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EDITIONS
 Tuesday, 21 January, 2003, 07:06 GMT
Gulf force prepares for deployment
Troops board helicopter carrier HMS Ocean
Some British troops have already left for the Gulf
Preparations for possible military action against Iraq have moved into a higher gear as 26,000 British troops prepare to leave for the Gulf.

Over the next few days equipment will start to be moved to ports in Britain and Germany, from where they will be shipped out to the region.

UK troops in the Gulf
Royal Navy Task Group has set sail
Personnel include Royal Marines from 3 Commando Brigade
Headquarters 1 (UK) Armoured Division
Support from the Desert Rats
16 Air Assault Brigade
102 Logistics Brigade
120 Challenger tanks
150 Warrior armoured personnel carriers
It is expected that troops and other personnel will be flown out and stationed in Kuwait by mid-February.

US troop numbers in the region are also swelling, with another 37,000 troops being sent to join the 150,000 Americans already stationed in and around the Gulf.

The latest UK deployment, which includes the Desert Rats, is the most significant step so far in the British military build-up and far exceeds all predictions by military observers.

It totals a quarter of Britain's Army - a far higher percentage than was sent to the Gulf in 1991.

BBC defence correspondent Andrew Gilligan said the "huge deployment" of ground troops is larger than the entire force in the Falklands War.

No boots

But he said it would be several weeks, if not months, before the forces would be "combat ready".

The government has admitted that not all the troops have desert kit.

Contracts have hastily been drawn up for 20,000 desert boots, 90,000 light trousers and 90,000 jackets.

The defence procurement minister, Lord Bach, also admitted that not all tanks and artillery which failed to work in the desert last year had been sand-proofed.

Troops board HMS Ocean
This is a surprisingly large British deployment of troops

Jonathan Marcus
BBC defence correspondent
But he said mechanics would work on them on the ships on the way to the Gulf.

Announcing the troop deployment on Monday, Defence Secretary Geoff Hoon also said that 150 armoured personnel carriers and 120 tanks were being sent to Kuwait.

Britain already has a naval task force with 8,000 sailors and commandos in the Gulf region.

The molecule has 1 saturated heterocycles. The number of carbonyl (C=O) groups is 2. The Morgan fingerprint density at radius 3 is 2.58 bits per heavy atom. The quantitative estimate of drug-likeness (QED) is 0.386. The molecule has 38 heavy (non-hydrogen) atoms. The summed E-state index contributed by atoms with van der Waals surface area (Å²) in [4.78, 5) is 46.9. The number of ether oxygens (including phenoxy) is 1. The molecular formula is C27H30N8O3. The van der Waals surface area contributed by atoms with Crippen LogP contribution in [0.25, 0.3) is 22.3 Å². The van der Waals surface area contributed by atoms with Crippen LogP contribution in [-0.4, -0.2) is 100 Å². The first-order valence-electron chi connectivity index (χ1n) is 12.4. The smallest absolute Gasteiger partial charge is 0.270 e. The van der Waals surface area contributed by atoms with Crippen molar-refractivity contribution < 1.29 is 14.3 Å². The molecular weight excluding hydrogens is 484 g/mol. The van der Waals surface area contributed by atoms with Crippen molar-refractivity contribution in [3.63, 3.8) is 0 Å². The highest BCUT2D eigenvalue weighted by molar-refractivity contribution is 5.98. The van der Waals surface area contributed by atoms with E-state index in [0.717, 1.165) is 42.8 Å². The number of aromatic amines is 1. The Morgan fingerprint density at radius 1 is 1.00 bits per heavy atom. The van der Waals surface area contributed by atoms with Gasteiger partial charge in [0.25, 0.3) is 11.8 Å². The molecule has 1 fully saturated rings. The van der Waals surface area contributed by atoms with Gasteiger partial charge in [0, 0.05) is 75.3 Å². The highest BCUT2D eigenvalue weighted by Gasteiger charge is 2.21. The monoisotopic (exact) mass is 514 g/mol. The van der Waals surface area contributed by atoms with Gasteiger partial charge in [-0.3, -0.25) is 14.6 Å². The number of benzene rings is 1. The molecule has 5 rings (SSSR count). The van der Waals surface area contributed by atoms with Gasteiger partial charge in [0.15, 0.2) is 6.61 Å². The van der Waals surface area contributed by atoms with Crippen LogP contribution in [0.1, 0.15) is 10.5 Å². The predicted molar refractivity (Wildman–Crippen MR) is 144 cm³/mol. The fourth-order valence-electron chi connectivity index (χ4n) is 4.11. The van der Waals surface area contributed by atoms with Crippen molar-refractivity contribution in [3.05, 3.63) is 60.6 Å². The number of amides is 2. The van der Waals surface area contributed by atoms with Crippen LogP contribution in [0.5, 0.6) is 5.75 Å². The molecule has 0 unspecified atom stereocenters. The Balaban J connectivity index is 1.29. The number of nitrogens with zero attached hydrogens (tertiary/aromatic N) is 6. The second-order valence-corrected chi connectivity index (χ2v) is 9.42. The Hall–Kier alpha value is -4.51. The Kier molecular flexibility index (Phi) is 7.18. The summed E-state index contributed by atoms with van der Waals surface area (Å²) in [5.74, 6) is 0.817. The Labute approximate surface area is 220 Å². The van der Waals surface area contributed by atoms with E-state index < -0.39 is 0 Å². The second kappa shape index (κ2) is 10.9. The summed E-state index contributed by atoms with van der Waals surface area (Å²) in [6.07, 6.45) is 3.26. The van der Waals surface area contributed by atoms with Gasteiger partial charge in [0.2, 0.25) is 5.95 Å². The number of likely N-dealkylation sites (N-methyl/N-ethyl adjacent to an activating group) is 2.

Mr Hoon nonetheless insisted war was not inevitable.

"None of the steps we are taking represents a commitment of British forces to military action," he said.

But the defence secretary did say the new deployment would provide "a high-readiness, balanced and flexible force package, bringing together a wide range of capabilities" for possible action.

UN divisions

Earlier, the US Secretary of State, Colin Powell, told the United Nations Security Council it should not be scared into "impotence" when it came to dealing with Iraq.

But clear divisions have been surfacing within the Security Council over the prospect of war with Iraq, ahead of a key report on the situation in the country from chief UN weapons inspector Hans Blix - to be delivered on 27 January.

The report has been seen as a possible trigger for military action against Iraq, which Washington insists possesses weapons of mass destruction.

Both France and China - permanent members of the Security Council - have called for the inspectors to be given more time.

  WATCH/LISTEN
  ON THIS STORY
  Ian Panell reports from Washington
"The US and the UK reserve the right to act alone"
  Bernard Jenkin, Shadow Defence Secretary
"Back the Prime Minister if we think he's doing the right thing"
  Major General Patrick Cordingley, Gulf War commander
"They are significant forces"

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See also:

21 Jan 03 | Middle East
21 Jan 03 | Politics
07 Jan 03 | UK
20 Jan 03 | Middle East
20 Jan 03 | Middle East
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